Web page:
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A Study on Components and Assembly Primitives in B
 In Proceedings of the first B conference, pages 47–62, 3 rue du Maréchal Joffre, BP 34103, 44041 Nantes Cedex 1
"... . This paper is the result of a reflexion coming from the usage and learning of the language B. It tries to better explain and understand the assembly primitives includes and uses of the language. It presents a highlevel notion of components and develops a "component algebra". This algebr ..."
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. This paper is the result of a reflexion coming from the usage and learning of the language B. It tries to better explain and understand the assembly primitives includes and uses of the language. It presents a highlevel notion of components and develops a "component algebra". This algebra is specialized to deal with the Bcomponents. The B assembly primitives are reexpressed in this basic formalism. Some problems about independence of concepts in the B methodology are pointed out and are discussed. 1 Introduction Specifications, like programs, must be modular because very large formal texts are not understandable for a human being. So, the study of modules and modularization is one of the issues in software engineering. The three main objectives of modularization [BHK90] are : information hiding, compositionality of module operations and reusability of modules. If the specification methodology encompasses the need for formal proofs to ensure consistency, as it is the case in the B ...
Modular Specifications: Constructions With Finite Colimits, Diagrams, Isomorphisms
, 1996
"... : The composition of modular specifications can be modeled, in a category theoretic framework, by colimits of diagrams. Pushouts in particular describe the combination of two specifications sharing a common part. This work extends this classic idea along three lines. First, we define a term language ..."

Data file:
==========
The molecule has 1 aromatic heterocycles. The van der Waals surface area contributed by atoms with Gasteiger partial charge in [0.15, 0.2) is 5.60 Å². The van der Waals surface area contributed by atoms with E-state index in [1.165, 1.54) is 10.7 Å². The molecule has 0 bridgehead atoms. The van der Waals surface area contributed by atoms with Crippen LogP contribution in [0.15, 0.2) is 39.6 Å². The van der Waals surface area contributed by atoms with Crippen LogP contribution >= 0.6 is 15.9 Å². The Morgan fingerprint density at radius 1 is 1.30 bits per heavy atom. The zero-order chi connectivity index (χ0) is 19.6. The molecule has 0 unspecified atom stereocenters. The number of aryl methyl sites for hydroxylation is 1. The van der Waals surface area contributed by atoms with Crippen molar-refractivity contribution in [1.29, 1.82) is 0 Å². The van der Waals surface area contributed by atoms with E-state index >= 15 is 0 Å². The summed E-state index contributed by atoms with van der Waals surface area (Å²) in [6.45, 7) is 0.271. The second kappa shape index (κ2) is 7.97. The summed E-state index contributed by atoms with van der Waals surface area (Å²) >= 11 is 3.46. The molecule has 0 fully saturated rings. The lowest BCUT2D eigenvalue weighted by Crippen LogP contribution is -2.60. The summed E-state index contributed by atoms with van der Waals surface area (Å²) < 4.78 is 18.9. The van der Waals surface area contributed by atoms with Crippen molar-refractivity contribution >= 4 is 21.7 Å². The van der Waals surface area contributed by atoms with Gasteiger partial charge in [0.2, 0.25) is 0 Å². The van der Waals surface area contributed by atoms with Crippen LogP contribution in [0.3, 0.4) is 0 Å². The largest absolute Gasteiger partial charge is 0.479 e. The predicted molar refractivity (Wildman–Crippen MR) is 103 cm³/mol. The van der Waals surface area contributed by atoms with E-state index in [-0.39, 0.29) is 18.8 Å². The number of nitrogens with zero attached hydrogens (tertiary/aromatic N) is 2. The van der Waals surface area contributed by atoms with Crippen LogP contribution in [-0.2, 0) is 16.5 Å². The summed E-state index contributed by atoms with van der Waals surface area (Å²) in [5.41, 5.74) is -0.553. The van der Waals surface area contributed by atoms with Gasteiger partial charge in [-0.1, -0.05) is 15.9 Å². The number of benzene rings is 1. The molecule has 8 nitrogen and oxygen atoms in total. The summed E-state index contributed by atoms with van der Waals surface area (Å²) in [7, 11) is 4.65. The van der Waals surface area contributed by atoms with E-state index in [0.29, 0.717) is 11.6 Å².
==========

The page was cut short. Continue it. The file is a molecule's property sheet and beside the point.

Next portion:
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: The composition of modular specifications can be modeled, in a category theoretic framework, by colimits of diagrams. Pushouts in particular describe the combination of two specifications sharing a common part. This work extends this classic idea along three lines. First, we define a term language to represent modular specifications built with colimit constructions over a category of base specifications. This language is formally characterized by a finitely cocomplete category. Then, we propose to associate with each term a diagram. This interpretation provides us with a more abstract representation of modular specifications because irrelevant steps of the construction are eliminated. We define a category of diagrams, which is a completion of the base category with finite colimits. We prove that the interpretation of terms as diagrams defines an equivalence between the corresponding categories, which shows the correctness of this interpretation. At last, we propose an algorithm to no...